The Water Problem That Could Be Ruining Your Beans

white beans soaking in pot
white beans soaking in pot - Mialcas/Shutterstock

Beans of all kinds are nutrient-rich sources of fiber and protein, vitamins, and minerals. They can provide potassium, magnesium, and iron. According to North Dakota State University, beans have also been linked to decreased risk of heart disease, obesity, and even some types of cancer. And if that weren't enough, beans are also cost-effective and sustainable. There's even a movement called Bean Is How that aims to double how many beans and legumes are eaten globally by 2028. Beans are having a serious moment.

This means that there's no better time than now to perfect your bean cooking technique and start enjoying bean dishes from around the world — which can sometimes be a bit of a challenge. Working with dried beans, cooking can be a long process, and you can even reach the point where you have been boiling for far longer than seems necessary with nearly no change in texture. If this is happening, it could be the result of using dried beans that are too old. However, it could also be the fault of your water.

Hard water has high levels of calcium and magnesium, and it's quite common — in fact, 85% of households in the U.S. have hard water. If you're using hard water to boil your beans, the minerals present could be making it more difficult for the beans to soften. Simply using hard water can lead to a much slower cooking time (and no one wants to be waiting hours for their meal).

Read more: 5 Rice Brands To Buy, And 5 To Avoid

Avoid Hard Water To Correct The Texture And Time

seven bowls of various beans
seven bowls of various beans - Lyudmila Zavyalova/Shutterstock

Now hard water is safe to drink and won't hurt you if you consume it, but you may notice its effects on the dryness of your hair and skin and even the function of your appliances. You'll also notice the ways it impacts your cooking.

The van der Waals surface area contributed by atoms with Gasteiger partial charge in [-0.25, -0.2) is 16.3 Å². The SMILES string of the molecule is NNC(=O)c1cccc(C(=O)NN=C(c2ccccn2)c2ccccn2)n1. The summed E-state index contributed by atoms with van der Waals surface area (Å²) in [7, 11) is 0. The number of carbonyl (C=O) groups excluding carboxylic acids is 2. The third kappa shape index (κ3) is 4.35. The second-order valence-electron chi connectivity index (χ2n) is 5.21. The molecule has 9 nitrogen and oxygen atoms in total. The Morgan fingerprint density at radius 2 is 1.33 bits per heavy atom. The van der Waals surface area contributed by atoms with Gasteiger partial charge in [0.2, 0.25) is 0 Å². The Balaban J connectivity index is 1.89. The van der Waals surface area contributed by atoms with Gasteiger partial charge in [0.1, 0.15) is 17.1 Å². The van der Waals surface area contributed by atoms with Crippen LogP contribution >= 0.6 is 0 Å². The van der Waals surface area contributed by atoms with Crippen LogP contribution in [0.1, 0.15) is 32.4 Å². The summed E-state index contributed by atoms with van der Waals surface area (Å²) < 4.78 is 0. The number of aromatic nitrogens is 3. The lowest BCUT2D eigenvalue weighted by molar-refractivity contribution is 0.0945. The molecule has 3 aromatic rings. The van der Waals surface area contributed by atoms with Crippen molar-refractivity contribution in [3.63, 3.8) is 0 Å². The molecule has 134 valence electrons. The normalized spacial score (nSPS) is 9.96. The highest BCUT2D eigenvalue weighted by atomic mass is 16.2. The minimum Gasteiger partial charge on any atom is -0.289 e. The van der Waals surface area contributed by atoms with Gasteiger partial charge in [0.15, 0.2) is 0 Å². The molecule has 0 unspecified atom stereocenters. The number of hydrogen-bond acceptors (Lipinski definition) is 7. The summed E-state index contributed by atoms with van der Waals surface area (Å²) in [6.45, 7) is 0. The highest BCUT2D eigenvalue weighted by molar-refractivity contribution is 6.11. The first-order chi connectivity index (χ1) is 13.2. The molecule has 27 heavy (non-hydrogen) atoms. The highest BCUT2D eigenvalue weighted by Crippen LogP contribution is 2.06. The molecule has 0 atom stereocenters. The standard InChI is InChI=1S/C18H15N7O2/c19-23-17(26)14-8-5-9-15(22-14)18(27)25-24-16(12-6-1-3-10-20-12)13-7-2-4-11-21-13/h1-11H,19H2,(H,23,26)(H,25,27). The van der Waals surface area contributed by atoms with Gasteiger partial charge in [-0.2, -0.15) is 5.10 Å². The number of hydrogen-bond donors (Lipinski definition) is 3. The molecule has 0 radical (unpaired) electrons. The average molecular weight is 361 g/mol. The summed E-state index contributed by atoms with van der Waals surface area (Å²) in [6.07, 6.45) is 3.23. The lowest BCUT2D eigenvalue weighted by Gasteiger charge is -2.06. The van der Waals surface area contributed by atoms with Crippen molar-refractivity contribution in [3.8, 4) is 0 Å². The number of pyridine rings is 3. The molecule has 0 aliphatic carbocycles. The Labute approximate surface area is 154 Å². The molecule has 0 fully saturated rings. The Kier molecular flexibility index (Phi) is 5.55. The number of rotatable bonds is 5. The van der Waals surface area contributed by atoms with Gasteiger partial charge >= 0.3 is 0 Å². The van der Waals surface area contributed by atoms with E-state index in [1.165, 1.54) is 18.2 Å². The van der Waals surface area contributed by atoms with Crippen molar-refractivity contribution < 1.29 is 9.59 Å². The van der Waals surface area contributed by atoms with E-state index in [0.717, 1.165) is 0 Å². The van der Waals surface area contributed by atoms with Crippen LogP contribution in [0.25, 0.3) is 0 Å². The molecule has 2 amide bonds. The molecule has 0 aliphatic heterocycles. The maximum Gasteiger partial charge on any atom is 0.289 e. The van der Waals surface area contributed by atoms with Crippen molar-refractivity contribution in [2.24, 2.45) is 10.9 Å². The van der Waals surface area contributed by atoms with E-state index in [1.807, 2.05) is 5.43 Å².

The calcium and magnesium in hard water connect on a molecular level and fortify the pectins in the cell walls of beans. Pectin is a soluble fiber that you'll find in most fruits and vegetables' cell walls; it's a thickening agent, which is why you can buy pectin commercially to help jams and jellies set, but that's also why you don't want it to be strengthened in your beans. When the calcium and magnesium in the hard water penetrate the cell walls, the beans become less soluble and are prevented from becoming soft easily. You can boil for hours without achieving the texture you're looking for.

An easy fix is to avoid the tap entirely and rely instead on distilled water. Distilled water won't have hard water's mineral-rich quality, so the added calcium and magnesium can be circumvented.

Give Hard Water A Hard Time

red beans soaking in bowl
red beans soaking in bowl - Cattlaya Art/Shutterstock

If you don't have distilled water readily available, you don't have to abandon your bean cooking plan (or schedule hours upon hours of cooking time). There are a few other ways to help correct the hard water and hard bean problem. You can start by treating your beans to a saltwater soak. Even though there are debates around whether you actually need to soak your beans, there's no need to worry about saltwater slowing the rate of water absorption.

Salt can help both before and during cooking. A brine before cooking allows some sodium ions to take the place of the calcium and magnesium ions already present in the beans, which will let more water penetrate the skins. Brining beans in baking soda and salt water will help them soften properly too. If you add salt to the water during cooking, it will also speed up the process.

You can also try softening your hard water, even if you don't have a water softener. There are filters and chemicals you can use, but you can also just pre-boil it. Some of the minerals in the hard water will settle at the bottom once it's boiled, allowing you to scoop them or strain them out and leaving behind much softer water that's better for cooking your beans.

Read the original article on Daily Meal.